Retired UMSL dean and spouse chase passion, research across the globe
Just before Valentine’s Day and approaching their 50th year of marriage, Charles and Elizabeth Schmitz share a laugh while recalling a memorable interview from one of their international adventures.
The long-time relationship experts are seated together in the Millennium Student Center at the University of Missouri–St. Louis, where Charley retired as dean of the College of Education in 2010. Since then, the two have been mostly on the move, studying successful marriages around the world in an effort to strengthen other ones.
“They were supposed to be magnificent,” says Liz, describing their session with a rich, long-married couple in Brazil that had come highly recommended for their research project. “They put on a great face in public – but it was quickly obvious they had nothing in common, and they hated each other – 52 years’ worth!”
Whether they’re interacting with members of a nomadic tribe in Tanzania or scientists in Antarctica who spend months away at a time from their spouses, the Schmitzes are still asking questions similar to the one they began asking 33 years ago: What makes a successful marriage tick?
“We started small, trying to figure out what makes some marriages succeed where others fail, and we found a real commonality,” Liz says. “The further we went, and the more different cultures we sought to investigate, we kept finding the same results.”
They bid farewell to demanding careers in education a few years ago – Charley most recently at UMSL, where he brought new technology, innovation and funding to the College of Education. Since then, the Schmitzes have been able to devote more time and energy to what has become a lifelong passion.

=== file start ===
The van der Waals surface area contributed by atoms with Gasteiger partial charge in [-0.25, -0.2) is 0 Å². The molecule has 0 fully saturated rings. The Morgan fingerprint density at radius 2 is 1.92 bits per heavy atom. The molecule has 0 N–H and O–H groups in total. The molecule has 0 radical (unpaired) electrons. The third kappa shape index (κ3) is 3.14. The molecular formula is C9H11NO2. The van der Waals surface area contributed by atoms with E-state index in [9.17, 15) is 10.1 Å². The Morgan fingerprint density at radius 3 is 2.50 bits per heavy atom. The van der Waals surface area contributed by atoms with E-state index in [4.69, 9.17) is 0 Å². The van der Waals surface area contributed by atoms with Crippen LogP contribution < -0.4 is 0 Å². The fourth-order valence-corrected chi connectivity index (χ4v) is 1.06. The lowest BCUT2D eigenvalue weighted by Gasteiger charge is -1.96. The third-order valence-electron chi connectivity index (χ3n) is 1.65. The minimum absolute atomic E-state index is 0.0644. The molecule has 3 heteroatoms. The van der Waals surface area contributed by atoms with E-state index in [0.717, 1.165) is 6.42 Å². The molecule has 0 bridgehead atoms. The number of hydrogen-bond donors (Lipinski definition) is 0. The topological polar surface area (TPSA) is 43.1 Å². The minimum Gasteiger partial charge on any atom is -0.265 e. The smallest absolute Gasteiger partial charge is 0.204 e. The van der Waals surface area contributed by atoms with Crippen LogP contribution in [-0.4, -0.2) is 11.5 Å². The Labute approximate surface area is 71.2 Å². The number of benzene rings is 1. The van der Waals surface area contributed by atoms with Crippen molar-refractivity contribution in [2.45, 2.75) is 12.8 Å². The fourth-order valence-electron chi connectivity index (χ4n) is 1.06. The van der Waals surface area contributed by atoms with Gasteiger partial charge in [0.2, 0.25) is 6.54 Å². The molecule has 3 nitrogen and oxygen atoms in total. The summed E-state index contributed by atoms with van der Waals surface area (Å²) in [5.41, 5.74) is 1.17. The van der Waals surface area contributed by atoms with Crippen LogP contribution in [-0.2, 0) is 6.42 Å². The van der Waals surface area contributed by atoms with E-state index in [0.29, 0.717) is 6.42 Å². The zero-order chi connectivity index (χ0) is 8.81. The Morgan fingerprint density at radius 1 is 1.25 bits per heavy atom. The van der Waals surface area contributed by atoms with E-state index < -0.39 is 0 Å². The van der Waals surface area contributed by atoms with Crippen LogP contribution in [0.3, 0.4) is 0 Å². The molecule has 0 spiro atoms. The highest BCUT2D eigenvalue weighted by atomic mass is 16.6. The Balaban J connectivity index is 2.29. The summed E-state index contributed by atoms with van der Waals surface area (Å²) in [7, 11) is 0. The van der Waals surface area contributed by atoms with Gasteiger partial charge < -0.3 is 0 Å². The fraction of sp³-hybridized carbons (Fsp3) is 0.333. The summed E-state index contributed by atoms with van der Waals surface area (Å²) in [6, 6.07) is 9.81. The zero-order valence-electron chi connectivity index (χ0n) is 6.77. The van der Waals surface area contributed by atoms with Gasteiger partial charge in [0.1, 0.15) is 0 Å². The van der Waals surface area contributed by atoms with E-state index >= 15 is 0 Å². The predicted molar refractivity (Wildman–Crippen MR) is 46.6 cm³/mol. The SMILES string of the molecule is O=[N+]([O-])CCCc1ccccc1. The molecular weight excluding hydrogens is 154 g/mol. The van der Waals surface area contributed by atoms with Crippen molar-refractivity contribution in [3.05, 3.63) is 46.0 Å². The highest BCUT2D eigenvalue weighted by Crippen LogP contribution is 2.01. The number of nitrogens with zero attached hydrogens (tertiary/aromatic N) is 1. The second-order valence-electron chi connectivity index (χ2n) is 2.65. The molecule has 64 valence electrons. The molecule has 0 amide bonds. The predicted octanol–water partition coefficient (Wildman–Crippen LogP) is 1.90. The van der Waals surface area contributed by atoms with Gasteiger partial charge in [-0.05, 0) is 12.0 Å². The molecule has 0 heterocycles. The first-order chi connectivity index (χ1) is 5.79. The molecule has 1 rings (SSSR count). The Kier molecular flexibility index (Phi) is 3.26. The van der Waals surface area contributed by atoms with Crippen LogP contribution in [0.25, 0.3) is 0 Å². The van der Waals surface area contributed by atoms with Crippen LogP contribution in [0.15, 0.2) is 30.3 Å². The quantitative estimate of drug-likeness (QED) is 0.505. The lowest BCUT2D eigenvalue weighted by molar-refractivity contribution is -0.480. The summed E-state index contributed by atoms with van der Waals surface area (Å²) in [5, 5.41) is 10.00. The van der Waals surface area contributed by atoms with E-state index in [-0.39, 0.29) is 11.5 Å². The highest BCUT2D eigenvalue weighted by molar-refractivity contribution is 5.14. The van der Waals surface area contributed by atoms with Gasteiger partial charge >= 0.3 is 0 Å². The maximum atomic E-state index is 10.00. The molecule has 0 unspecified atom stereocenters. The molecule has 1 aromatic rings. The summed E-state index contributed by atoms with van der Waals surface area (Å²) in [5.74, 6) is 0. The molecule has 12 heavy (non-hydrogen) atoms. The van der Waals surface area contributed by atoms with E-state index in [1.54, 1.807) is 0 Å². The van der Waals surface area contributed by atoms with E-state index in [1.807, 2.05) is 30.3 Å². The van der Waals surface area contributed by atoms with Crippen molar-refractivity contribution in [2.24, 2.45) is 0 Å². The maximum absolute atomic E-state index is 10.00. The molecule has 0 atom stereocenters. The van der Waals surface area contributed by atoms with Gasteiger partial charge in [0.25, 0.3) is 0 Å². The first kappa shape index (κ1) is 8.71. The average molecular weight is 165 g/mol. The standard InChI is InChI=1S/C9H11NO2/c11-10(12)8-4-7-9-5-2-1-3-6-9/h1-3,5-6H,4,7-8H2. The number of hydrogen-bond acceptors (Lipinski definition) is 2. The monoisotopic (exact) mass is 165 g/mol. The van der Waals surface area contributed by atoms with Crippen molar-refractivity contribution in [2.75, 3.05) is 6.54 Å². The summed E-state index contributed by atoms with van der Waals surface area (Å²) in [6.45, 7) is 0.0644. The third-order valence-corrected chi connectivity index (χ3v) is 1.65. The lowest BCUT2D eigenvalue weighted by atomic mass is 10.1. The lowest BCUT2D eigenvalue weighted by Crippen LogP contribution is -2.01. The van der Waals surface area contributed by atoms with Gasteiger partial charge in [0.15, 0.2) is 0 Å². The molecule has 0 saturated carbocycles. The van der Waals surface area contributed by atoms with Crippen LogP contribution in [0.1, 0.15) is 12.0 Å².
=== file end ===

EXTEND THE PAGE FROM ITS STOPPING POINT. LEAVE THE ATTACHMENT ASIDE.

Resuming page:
“Our goal has always been to help people in what is, for most, the most important relationship they’ll ever be engaged in during their life,” Charley says. “And that’s where we get our satisfaction.”
Traveling to all 50 states, all seven continents, nine Canadian provinces and 49 countries thus far, the Schmitzes say their efforts have grown due to curiosity and a genuine desire “to get people to the happily-ever-after.”
“We see models all over the world for successful marriages,” Charley says, noting that planned trips this spring to Finland and Hungary will bring the total to 51 countries. “We also have a lot of fun. We’ve seen things in the world that we never would have if we hadn’t engaged in this work.”
“It’s more exciting every day,” Liz adds. “The treasure and the beauty of being able to see these great couples – to listen to the stories, to have our own relationship that works, to have learned the lessons from all these folks – it’s incredible.”
Following their first book, “Golden Anniversaries: Seven Secrets to Successful Marriages,” the Schmitzes have since published three more award-winning volumes: “Simple Things Matter in Love and Marriage,” “Building a Love that Lasts,” and “How to Marry the Right Guy.”
That’s in addition to a robust online presence, Liz adds, including their Simple Things Matter blog and various regular pieces for other websites.
“Charley does the yeoman’s work of the drafting,” she says. “I tear it apart, re-write … I do all of the posting, all of the web work, all of the electronic part of our life.”
Not all of their work takes them far from home. On July 9, the Schmitzes will keynote the national Better Marriages Conference taking place in St. Louis. And despite all of the sights and cultures the two have enjoyed during their travels, the special affection for their home base is obvious.
“If St. Louis is not a world-class city, then how do you explain our orchestra, our museums, our science center, our great academic institutions?” says Charley, who is a strong advocate for regional unification.
Since retiring from UMSL, Charley has given more than 100 speeches on the topic of reuniting the city of St. Louis and St. Louis County, which split up over a century ago.
“Whether it’s a civic group, rotary club – you name it, I spoke to it,” Charley says. “We made a big mistake in 1876 – the great divorce. We’ve gotta get remarried.”
“The separation hurts us in millions of ways. Does our skyline look like a city of 300,000 people? Come in from the east side at night – it looks like a city of a million people! Because that’s what it really is.”
Liz notes that just because the two of them have officially retired doesn’t mean they’re not conducting research as actively as ever. Charley nods and chimes in.
“People ask me, ‘Do you miss being dean?’ I say ‘No.’ ‘Why?’ ‘Because I’m so damn busy!'”
Short URL: https://blogs.umsl.edu/news/?p=55520